It is this time of year maybe, but I just feel I have to write another post on Gray codes.
We all remember our good friend the K-map (give yourself a point if you knew how to spell the full name, I’m getting it all wrong each time).
By nature of its construction – a “walk” through the map will generate a Gray code, since each cell is different from its adjacent one by a single bit only. Moreover, If we return to the point of origin, we just created a cyclic Gray code.
Draw yourself some 4×4 K-Maps and start playing around with the idea. Remember the K-map is like a toroid, moving off the map to the left pops us back in on the right side and in an analogous way for up/down, right/left and down/up.
Here for instance is the good old “reflected Gray code” which is usually used in many applications which require “a Gray code”. Notice the different toggling cycles of the columns in the outcome sequence – 2-2-2-2-2-2-2-2-2…,4-4-4-4…,8-8… and 8-8….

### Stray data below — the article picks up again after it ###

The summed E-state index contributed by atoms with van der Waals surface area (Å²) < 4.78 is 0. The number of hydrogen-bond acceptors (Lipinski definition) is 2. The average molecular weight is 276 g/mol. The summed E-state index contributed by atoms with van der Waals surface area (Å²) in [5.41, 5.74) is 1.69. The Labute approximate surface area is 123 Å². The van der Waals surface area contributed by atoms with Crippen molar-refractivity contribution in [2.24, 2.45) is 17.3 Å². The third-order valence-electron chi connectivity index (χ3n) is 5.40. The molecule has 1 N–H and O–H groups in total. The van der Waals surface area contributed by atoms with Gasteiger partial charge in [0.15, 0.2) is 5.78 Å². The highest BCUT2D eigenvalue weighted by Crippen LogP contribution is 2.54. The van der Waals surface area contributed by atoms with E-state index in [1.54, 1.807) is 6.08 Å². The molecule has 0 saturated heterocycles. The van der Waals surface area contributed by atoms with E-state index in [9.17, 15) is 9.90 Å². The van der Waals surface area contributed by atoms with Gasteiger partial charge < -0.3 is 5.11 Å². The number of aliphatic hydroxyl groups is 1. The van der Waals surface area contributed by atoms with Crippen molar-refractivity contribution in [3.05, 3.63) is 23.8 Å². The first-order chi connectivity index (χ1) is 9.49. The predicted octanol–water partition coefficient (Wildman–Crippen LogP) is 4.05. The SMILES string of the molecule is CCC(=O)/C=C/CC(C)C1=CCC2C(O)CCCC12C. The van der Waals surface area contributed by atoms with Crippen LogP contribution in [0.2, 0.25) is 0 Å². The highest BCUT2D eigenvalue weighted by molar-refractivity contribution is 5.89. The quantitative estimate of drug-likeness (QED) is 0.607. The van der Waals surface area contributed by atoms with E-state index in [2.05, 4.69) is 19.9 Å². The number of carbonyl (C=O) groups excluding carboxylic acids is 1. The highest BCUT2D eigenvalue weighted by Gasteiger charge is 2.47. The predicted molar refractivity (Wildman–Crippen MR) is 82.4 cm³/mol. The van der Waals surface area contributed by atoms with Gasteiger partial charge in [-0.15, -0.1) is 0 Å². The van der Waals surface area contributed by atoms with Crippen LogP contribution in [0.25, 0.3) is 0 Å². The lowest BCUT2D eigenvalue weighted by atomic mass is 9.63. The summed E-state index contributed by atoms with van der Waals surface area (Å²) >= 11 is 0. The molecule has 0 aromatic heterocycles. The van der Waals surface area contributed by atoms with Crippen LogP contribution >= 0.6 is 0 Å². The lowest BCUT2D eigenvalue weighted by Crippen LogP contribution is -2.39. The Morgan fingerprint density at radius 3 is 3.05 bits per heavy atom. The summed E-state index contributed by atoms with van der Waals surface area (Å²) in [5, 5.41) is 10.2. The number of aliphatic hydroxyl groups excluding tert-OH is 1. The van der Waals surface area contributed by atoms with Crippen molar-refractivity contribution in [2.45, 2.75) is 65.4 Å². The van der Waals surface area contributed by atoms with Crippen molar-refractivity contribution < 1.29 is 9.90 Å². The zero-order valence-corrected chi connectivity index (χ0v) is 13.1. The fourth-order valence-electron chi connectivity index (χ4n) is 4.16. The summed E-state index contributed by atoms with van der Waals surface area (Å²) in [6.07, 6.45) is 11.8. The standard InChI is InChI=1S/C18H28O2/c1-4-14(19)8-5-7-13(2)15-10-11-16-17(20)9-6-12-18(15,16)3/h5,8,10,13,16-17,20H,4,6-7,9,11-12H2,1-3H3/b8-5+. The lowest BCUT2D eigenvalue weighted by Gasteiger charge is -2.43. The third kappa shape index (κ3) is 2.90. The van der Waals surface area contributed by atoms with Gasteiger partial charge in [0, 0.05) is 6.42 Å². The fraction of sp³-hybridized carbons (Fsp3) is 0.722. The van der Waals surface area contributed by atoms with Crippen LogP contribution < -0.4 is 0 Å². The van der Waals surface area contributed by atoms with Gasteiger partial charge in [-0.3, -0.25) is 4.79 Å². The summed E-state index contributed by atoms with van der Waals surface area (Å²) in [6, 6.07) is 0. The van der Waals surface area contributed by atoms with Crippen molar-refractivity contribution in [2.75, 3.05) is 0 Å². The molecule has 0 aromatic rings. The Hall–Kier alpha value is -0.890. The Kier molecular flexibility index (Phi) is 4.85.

What if we take a slightly different tour through the map? Notice how now the 3 LSB columns have been rotated.
Let’s try another way to walk the K-map, but maybe this time a little less symmetric (only one axis of symmetry). Look how now the toggling cycles of the columns became rather strange – no more something like 4-4-4-4… but rather 4-2-4-6… and other weird cycles.
What if we need (for whatever strange reason) a non cyclic one? there is nothing easier than that. The start and the end point are not adjacent! which makes the sequence not a cyclic one.
As you see there are many, many different Gray codes around. Sometimes it is just nice playing around with some combinations. For practical implementations, the only time I personally needed the non standard Gray code was when using a non power of 2 Gray code counter – a topic which was already discussed here.